|Posted by Jeff on October 30, 2010 at 3:45 PM|
An intense hit of 'La Nina' will mean a big shift in temperatures halfway through the season.
The return of the La Nina effect means winter across Canada this year will not be a repeat of last year's balmy temperatures in many parts of the country, instead changing to a much colder, traditional one.
"The first half of winter will probably not be as winter-like, compared to the second half, where La Nina will kick in and be more of a dominant force," says Environment Canada weather guru David Phillips.
La Nina is the evil twin sister of El Nino, a cooling of the ocean in the central and eastern Pacific region that heralds colder weather for North America. El Nino has the opposite effect, which triggered last year's balmy winter
Scientists are predicting a moderate to intense La Nina this winter. But before you race down to Canadian Tire for another snow shovel, Phillips points out the winter's predicted coldness, if it materializes at all because such long-range forecasts aren't ironclad, is relative.
With global warming or perhaps cyclic weather trends, winter ain't what it used to be, he says.
"Anything that is even normal this year will seem more brutal, more difficult, than last year," says Phillips.
A look at the weather office's seasonal forecasts show Western Canada will bearing the brunt of La Nina's effect once winter really sets in.
"You see most of the West being colder than normal," says Phillips. "But from a little bit of the southern prairie through most of southern Ontario and Atlantic Canada we're showing conditions to be a little bit warmer than normal.
"So the full effects of La Nina may not necessarily get to the East."
But other factors, whether it's long-term weather cycles or climate change, could mitigate the bad girl's effects.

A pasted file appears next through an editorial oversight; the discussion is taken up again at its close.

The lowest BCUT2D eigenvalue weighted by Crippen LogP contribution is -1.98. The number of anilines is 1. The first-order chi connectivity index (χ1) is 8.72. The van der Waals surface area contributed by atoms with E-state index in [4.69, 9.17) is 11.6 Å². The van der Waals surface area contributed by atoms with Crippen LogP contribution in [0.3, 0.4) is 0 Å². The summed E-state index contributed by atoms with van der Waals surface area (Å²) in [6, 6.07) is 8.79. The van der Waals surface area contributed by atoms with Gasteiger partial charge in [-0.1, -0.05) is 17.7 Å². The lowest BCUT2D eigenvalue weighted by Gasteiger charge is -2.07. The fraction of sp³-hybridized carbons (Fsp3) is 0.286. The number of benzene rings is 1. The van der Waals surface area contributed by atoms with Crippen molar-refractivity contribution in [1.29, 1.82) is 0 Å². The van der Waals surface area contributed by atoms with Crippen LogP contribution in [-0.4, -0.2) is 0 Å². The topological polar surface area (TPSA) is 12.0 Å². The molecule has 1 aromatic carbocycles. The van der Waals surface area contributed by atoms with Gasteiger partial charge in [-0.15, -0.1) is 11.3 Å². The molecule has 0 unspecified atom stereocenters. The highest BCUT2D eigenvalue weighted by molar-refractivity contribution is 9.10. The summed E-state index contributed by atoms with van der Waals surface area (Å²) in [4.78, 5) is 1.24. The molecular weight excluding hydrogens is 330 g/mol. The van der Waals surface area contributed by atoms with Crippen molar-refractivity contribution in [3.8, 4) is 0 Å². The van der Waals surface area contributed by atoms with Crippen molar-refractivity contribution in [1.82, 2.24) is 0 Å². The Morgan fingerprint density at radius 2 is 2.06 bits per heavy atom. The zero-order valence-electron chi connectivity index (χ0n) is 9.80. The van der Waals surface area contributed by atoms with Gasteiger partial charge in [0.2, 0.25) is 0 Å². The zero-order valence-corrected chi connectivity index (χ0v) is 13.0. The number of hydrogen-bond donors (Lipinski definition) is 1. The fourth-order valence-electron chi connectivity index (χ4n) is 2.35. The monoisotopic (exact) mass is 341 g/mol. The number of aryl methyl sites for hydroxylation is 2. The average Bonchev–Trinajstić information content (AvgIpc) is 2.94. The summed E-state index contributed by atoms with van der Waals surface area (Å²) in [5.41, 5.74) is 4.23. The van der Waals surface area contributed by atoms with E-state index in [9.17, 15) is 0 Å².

"It's a huge country and the signal can be very different on the west coast than it is on the east coast," he says.
Unlike El Nino, with its tropical vibe, La Nina can be capricious. It doesn't create weather extremes like ice storms or mega snow dumps. But expect frequent changes through the winter, says Phillips, "two weeks of this and two weeks of that . . . more surprises, something for everybody."
British Columbia will bear the brunt of a La Nina winter, colder and weather than normal, while the Prairies will see a late start and face the toughest part of winter from January on, especially in the north.
Phillips says Central Canada should expect warmer than normal temperatures, more snow and storms, "but not the ice age cometh," says Phillips. La Nina may not reach that far but he points out Ontario and Quebec enjoyed El Nino's full effects last winter.
Predicting Atlantic Canada's winter is tougher in part because north Atlantic waters are two to three degrees warmer than normal, which could delay things. But the region is vulnerable to the threat of consecutive dumps of snow.
If scientific forecast models generated by super computers aren't your thing, check out this guide to predicting winter from the Waterman and Hill Traveller's Companion Natural Event Guide.